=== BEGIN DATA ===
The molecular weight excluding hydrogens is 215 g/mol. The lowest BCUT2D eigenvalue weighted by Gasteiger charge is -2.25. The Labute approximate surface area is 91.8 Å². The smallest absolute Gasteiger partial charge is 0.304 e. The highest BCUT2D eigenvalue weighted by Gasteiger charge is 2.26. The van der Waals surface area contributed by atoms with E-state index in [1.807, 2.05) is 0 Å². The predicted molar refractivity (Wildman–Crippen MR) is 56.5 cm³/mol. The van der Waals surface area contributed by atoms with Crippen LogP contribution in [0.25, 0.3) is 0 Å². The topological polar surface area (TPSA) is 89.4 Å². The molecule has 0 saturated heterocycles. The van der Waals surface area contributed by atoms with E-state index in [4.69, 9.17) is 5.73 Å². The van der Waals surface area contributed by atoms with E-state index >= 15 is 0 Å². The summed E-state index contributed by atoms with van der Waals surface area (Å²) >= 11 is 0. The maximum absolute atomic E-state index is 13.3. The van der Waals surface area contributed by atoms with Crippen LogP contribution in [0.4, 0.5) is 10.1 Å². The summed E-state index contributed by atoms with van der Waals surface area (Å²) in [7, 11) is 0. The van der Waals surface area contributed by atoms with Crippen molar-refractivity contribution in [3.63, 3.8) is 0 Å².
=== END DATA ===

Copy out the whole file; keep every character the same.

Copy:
The molecular weight excluding hydrogens is 215 g/mol. The lowest BCUT2D eigenvalue weighted by Gasteiger charge is -2.25. The Labute approximate surface area is 91.8 Å². The smallest absolute Gasteiger partial charge is 0.304 e. The highest BCUT2D eigenvalue weighted by Gasteiger charge is 2.26. The van der Waals surface area contributed by atoms with E-state index in [1.807, 2.05) is 0 Å². The predicted molar refractivity (Wildman–Crippen MR) is 56.5 cm³/mol. The van der Waals surface area contributed by atoms with Crippen LogP contribution in [0.25, 0.3) is 0 Å². The topological polar surface area (TPSA) is 89.4 Å². The molecule has 0 saturated heterocycles. The van der Waals surface area contributed by atoms with E-state index in [4.69, 9.17) is 5.73 Å². The van der Waals surface area contributed by atoms with E-state index >= 15 is 0 Å². The summed E-state index contributed by atoms with van der Waals surface area (Å²) >= 11 is 0. The maximum absolute atomic E-state index is 13.3. The van der Waals surface area contributed by atoms with Crippen LogP contribution in [0.4, 0.5) is 10.1 Å². The summed E-state index contributed by atoms with van der Waals surface area (Å²) in [7, 11) is 0. The van der Waals surface area contributed by atoms with Crippen molar-refractivity contribution in [3.63, 3.8) is 0 Å².